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Benzene Exposure and Biomarkers in Alveolar Air and Urine Among Deck Crews on Tankers Transporting Gasoline

Journal article
Authors Karl Forsell
I. Liljelind
Göran Ljungkvist
Rolf Nordlinder
Eva Andersson
Ralph Nilsson
Published in Annals of Work Exposures and Health
Volume 63
Issue 8
Pages 890-897
ISSN 2398-7308
Publication year 2019
Published at Institute of Medicine, School of Public Health and Community Medicine
Institute of Medicine, Department of Public Health and Community Medicine, Section of Occupational and environmental medicine
Pages 890-897
Language en
Subject categories Environmental Health and Occupational Health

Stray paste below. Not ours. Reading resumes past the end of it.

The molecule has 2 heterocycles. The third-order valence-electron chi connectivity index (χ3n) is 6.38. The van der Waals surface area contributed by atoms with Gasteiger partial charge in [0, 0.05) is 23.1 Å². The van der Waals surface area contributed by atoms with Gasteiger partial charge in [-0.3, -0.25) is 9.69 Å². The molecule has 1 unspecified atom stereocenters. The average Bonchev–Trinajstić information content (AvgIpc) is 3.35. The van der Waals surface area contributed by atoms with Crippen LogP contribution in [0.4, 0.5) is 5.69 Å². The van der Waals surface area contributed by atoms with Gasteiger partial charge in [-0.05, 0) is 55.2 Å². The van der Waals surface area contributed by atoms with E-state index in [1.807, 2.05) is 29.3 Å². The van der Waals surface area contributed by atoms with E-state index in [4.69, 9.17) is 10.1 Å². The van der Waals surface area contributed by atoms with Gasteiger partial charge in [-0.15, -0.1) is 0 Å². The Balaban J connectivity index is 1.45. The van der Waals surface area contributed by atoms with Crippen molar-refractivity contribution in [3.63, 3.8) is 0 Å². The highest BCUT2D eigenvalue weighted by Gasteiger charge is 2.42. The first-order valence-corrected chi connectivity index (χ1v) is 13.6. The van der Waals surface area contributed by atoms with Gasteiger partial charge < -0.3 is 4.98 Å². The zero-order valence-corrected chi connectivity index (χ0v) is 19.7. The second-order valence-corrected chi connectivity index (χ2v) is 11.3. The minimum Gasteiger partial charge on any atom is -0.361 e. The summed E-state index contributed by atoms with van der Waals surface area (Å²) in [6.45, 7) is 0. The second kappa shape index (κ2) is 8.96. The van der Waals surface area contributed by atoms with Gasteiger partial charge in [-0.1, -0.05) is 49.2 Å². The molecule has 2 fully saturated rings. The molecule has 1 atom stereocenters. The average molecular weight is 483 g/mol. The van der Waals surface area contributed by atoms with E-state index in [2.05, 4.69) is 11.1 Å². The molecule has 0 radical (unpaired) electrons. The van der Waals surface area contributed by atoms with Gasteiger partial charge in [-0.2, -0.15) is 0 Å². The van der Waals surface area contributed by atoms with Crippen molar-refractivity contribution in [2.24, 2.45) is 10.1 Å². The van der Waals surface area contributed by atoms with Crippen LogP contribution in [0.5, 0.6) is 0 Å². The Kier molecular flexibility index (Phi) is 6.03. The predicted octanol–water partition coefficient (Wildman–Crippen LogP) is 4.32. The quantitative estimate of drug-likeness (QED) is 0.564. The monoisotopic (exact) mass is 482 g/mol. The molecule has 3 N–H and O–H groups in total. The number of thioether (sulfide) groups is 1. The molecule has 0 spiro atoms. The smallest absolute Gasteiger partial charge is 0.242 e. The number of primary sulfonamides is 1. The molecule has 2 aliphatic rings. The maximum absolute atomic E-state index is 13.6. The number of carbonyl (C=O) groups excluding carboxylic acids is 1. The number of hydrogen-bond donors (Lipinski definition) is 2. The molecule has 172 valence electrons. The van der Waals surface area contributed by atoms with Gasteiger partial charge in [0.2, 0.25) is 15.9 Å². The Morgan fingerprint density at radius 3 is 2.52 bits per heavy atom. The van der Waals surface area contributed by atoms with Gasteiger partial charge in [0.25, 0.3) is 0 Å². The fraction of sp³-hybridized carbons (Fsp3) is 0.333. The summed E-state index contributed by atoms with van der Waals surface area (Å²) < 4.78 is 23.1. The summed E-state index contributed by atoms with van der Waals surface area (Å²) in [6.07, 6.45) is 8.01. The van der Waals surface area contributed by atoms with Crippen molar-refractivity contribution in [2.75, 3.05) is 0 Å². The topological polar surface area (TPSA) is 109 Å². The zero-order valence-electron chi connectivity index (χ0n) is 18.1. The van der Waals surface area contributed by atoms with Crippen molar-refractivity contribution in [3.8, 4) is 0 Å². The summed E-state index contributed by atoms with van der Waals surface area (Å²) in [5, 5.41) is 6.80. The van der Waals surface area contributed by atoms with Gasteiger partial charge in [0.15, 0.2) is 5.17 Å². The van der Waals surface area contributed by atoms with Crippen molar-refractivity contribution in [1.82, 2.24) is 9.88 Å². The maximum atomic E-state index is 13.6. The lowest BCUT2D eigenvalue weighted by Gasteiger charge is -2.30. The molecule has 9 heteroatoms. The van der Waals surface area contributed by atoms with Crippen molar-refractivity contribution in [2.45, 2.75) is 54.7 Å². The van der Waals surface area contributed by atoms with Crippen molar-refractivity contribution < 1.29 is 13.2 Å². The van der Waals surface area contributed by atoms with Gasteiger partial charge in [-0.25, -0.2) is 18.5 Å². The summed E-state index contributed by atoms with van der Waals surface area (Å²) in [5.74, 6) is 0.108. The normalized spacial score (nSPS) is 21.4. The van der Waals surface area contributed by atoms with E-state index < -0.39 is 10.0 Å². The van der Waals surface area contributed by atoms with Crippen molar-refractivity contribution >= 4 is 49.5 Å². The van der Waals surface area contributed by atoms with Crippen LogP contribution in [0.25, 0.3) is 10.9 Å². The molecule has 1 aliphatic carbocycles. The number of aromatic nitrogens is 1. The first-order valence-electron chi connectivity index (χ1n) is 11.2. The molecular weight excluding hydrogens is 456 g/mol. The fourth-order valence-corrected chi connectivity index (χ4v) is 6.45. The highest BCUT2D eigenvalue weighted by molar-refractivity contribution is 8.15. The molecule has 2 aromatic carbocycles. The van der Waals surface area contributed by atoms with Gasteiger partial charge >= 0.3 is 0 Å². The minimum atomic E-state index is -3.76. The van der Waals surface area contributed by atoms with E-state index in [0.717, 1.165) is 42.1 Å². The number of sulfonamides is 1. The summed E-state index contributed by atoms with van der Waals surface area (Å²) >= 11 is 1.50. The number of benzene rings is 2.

Introduction: Increased rates of leukaemia have been found among tanker crews. Occupational exposures to the leukomogen benzene during loading, unloading, and tank cleaning are possible causes. Studies on older types of tankers carrying gasoline with most handling being done manually have revealed important exposures to benzene. Our study explores benzene exposures on tankers with both automatic and manual systems. Correlations between benzene exposure and benzene in alveolar air (AlvBe), benzene in urine (UBe), and trans,trans-muconic acid (ttMA) in urine were investigated. Methods: Forty-three male seafarers (22 deck crewmembers and 21 not on deck) on five Swedish different product and chemical tankers transporting 95- or 98-octane gasoline were investigated between 1995 and 1998. The tankers used closed systems for the loading and unloading of gasoline but stripping and tank cleaning were done manually. Benzene in respiratory air was measured using personal passive dosimeters during a 4-h work shift. Samples for biomarker analyses were collected pre- and post-shift. Smoking did occur and crewmembers did not use any respiratory protection during work. Results: The average 4-h benzene exposure level for exposed was 0.45 mg m(-3) and for non-exposed 0.02 mg m(-3). Benzene exposure varied with type of work (range 0.02-143 mg m(-3)). AlvBe, UBe, and ttMA were significantly higher in post-shift samples among exposed and correlated with exposure level (r = 0.89, 0.74, and 0.57, respectively). Smoking did not change the level of significance among exposed. Discussion: Benzene in alveolar air, unmetabolized benzene, and ttMA in urine are potential biomarkers for occupational benzene exposure. Biomarkers were detectable in non-exposed, suggesting benzene exposure even for other work categories on board tankers. Work on tankers carrying gasoline with more or less closed handling of the cargo may still lead to significant benzene exposure for deck crewmembers, and even exceed the Swedish Occupational Exposure Limit (OEL; 8-h time-weighted average [TWA]) of 1.5 mg m(-3).

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